Part 1: http://vine.co/v/b0vlpUiueIx
Part 2: http://vine.co/v/b0r7j7gjraM
Part 3: http://vine.co/v/b0r65YWQqIh
Part 4: http://vine.co/v/b0r6iTLZvpQ
Part 5: http://vine.co/v/b06vwzvlZHD
The season finale of Asking For Trouble! The tournament of champions! Jennifer Howell, Dave Roman, Pedro Delgado, Jerzy Drozd, and Joe Dunn return to defend their crowns and see who is the winner of the winners!
Look y’all… I know I’m writing the sequel, so I have the appearance of bias, but I was lovin’ on Poorcraft long before it became vaguely in my minute self interest to have the first one get attention prior to the release of the second.
Poorcraft is up for an award and holy balls do I think it should win. If you agree, you can vote! http://www.stumptowncomics.com/awards.php
Hey, everybody! Much to my shock and delight, both of the books I published in 2012, Poorcraft and Smut Peddler, have been nominated for a Stumptown Comic Arts Award!
Poorcraft has been nominated in the Best Small Press category, and Smut Peddler has been nominated in the Best Anthology category. I am positively aflutter.
Uniquely, the Stumptown Comic Arts Awards are decided by popular vote. So I bet you can guess what’s coming!
The polls will be open for exactly one week. Please, folks, consider casting some bad-ass votes for superfine ladyporn and gold standard lifehacks. We’re up against some serious competition—Fantagraphics and Dark Horse are no joke, especially considering my “publishing company” is literally just me—but we’re gonna give it our best shot. If you liked these books, like the writing and the art, the creators involved, anything about ‘em, please show your support.
Vote at the above link (with a VALID email address, which will be used to confirm your vote) and spread the word!
Hooray comics! Hooray small press! HOORAY STUMPTOWN. See you there!
My new con idea: translation bookmarks!
I print comics for two audiences: Korean Comic-Con attendees, and as giveaways for western online fans who support my stuff. But the problem is: they speak different languages! If I print it in English, it’s harder to sell in Korea. If I print it in Korean, westerners won’t understand it! But since I have to order 1000 or so books at a time, I have to choose one or the other!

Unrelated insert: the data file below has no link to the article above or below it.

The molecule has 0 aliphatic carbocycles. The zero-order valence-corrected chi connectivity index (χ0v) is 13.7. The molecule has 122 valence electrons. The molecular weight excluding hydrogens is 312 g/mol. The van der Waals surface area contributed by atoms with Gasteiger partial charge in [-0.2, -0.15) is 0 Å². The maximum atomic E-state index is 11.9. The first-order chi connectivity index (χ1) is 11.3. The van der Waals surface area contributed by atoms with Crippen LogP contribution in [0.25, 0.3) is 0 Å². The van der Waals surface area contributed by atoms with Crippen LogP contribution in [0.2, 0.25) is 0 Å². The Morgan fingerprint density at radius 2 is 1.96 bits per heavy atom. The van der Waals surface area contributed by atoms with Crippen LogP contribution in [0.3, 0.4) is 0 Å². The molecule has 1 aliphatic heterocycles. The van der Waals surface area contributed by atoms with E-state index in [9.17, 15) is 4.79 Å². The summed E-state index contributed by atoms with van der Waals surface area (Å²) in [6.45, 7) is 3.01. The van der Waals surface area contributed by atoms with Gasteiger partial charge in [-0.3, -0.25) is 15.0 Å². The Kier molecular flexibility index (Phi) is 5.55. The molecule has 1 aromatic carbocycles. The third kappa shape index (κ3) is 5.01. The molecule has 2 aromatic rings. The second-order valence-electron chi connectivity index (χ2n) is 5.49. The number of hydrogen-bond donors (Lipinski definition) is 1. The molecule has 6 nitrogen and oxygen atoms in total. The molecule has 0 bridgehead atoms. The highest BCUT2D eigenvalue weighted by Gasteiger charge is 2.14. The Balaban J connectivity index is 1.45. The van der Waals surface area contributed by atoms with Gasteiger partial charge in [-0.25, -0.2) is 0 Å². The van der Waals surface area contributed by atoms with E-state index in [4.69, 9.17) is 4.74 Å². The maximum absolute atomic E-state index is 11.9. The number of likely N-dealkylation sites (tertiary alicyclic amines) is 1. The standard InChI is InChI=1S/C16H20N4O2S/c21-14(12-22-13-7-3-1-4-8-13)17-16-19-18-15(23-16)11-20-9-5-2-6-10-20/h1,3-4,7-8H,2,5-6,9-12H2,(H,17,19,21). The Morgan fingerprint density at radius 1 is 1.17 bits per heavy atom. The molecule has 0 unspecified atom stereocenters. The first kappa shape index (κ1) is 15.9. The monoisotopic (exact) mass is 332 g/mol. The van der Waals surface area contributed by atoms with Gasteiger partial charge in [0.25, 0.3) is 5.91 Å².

But at my last show, I tried a little experiment to sell some of my leftover Mystical Monkey books from The Whole Story. I printed all of the translated text on a double-sided bookmark, with each bit of dialogue numbered by panel and page. That way, readers can hold it under the panel like subtitles, and it’ll hold their place when they take a break from reading.
People seemed to dig it at the Original Only con. Hmmm, maybe I can even start considering doing Japanese cons now!
Another preview page of Poorcraft: Wish You Were Here, the Poorcraft guide to travel and adventure written by globetrotter Ryan Estrada and illustrated by supercartoonist Diana Nock. This is page 25, part of the chapter on making air travel as painless as possible.
Draw Me a Robot is a blog about artist workspaces, and I done got interviewed about where and how I work. I included images of my workspace both in theory and in practice in order to be thorough.
1. Who are you and what do you do?
I’m Ryan Estrada, and I’m an artist/adventurer. It’s hard for me to write bios because they get out of date so easily. At the moment I’m living in South Korea working on the pay-what-you-want digital comics publisher The Whole Story and plotting out a series of graphic novels that will teach you to speak languages through comics and comedy. But not too long ago I was traveling South America making adventure videos.
Before that I was trying to make an animated feature on a beach in Costa Rica. Before that I was making goofy nature documentary parodies in Kenya. Or writing in Panama. Or graphic novels in India. Or speed-comics in Japan. What I’m saying is I do a lot of crap and you can get a lot of it for free at ryanestrada.com.
2. What’s your hardware setup?
I just have a Macbook Pro and a Bamboo tablet. My hardware is always small and portable because I move so dang much. I had a light USB scanner that traveled with me all over the world but it died and now I have a giant clunky one that is attached to a terrible printer. That’ll have to be remedied if I move again!
3. What’s your workspace look like?
Constantly changing depending on where I am in the world, but at the moment I have a huge office in my apartment so I set up three desks for various stages of production. I typically ignore all three and just work on the floor in the middle of the room though like a kid with crayons. I like simplicity, and the workspace is mostly just so my studio looks legit. I keep all my art supplies inside a wooden Catbus that I found in a thrift store in Japan because that is obviously the best thing to do. In the world.
4. What tools do you use to make your cartoons?
I use whatever tools I can get cheap where I happen to be living. I still do all my line art on paper. I use the cheapest printer paper I can buy, because I go through reams of it and it all looks the same when scanned. I typically use a couple sizes worth of Uniball Vision pens (or the local off-brand) for detail like faces, and then just cheapo pens I can draw fast with for the rest of the character.